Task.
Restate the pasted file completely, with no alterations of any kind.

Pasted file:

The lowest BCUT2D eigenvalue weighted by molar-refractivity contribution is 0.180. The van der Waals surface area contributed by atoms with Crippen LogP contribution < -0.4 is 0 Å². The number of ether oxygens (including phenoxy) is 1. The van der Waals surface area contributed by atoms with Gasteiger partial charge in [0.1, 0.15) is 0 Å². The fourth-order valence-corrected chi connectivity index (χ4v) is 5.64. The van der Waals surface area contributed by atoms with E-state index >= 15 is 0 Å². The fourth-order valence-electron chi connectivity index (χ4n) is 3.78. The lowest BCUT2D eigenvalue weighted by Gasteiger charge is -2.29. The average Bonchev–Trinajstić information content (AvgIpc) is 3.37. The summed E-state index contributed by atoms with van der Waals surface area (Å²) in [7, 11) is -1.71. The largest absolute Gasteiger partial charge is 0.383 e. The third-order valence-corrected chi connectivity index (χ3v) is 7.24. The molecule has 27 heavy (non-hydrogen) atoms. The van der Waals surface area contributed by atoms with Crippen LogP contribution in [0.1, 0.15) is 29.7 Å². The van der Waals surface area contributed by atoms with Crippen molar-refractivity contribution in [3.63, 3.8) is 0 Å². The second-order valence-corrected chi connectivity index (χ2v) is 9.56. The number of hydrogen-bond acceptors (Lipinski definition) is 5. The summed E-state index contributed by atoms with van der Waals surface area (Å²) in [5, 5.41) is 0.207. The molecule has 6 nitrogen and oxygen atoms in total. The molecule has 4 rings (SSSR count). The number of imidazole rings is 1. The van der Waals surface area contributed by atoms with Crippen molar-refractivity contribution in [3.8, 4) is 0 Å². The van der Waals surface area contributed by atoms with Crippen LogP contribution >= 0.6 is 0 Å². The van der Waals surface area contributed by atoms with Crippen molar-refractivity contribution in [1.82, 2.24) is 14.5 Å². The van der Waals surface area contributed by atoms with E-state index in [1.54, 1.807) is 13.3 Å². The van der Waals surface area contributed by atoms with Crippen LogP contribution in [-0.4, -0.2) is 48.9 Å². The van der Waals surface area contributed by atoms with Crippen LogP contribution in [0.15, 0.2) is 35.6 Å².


The lowest BCUT2D eigenvalue weighted by molar-refractivity contribution is 0.180. The van der Waals surface area contributed by atoms with Crippen LogP contribution < -0.4 is 0 Å². The number of ether oxygens (including phenoxy) is 1. The van der Waals surface area contributed by atoms with Gasteiger partial charge in [0.1, 0.15) is 0 Å². The fourth-order valence-corrected chi connectivity index (χ4v) is 5.64. The van der Waals surface area contributed by atoms with E-state index >= 15 is 0 Å². The fourth-order valence-electron chi connectivity index (χ4n) is 3.78. The lowest BCUT2D eigenvalue weighted by Gasteiger charge is -2.29. The average Bonchev–Trinajstić information content (AvgIpc) is 3.37. The summed E-state index contributed by atoms with van der Waals surface area (Å²) in [7, 11) is -1.71. The largest absolute Gasteiger partial charge is 0.383 e. The third-order valence-corrected chi connectivity index (χ3v) is 7.24. The molecule has 27 heavy (non-hydrogen) atoms. The van der Waals surface area contributed by atoms with Crippen LogP contribution in [0.1, 0.15) is 29.7 Å². The van der Waals surface area contributed by atoms with Crippen molar-refractivity contribution in [3.63, 3.8) is 0 Å². The second-order valence-corrected chi connectivity index (χ2v) is 9.56. The number of hydrogen-bond acceptors (Lipinski definition) is 5. The summed E-state index contributed by atoms with van der Waals surface area (Å²) in [5, 5.41) is 0.207. The molecule has 6 nitrogen and oxygen atoms in total. The molecule has 4 rings (SSSR count). The number of imidazole rings is 1. The van der Waals surface area contributed by atoms with Crippen molar-refractivity contribution in [3.8, 4) is 0 Å². The van der Waals surface area contributed by atoms with Crippen LogP contribution >= 0.6 is 0 Å². The van der Waals surface area contributed by atoms with Crippen molar-refractivity contribution in [1.82, 2.24) is 14.5 Å². The van der Waals surface area contributed by atoms with E-state index in [1.54, 1.807) is 13.3 Å². The van der Waals surface area contributed by atoms with Crippen LogP contribution in [-0.4, -0.2) is 48.9 Å². The van der Waals surface area contributed by atoms with Crippen LogP contribution in [0.15, 0.2) is 35.6 Å².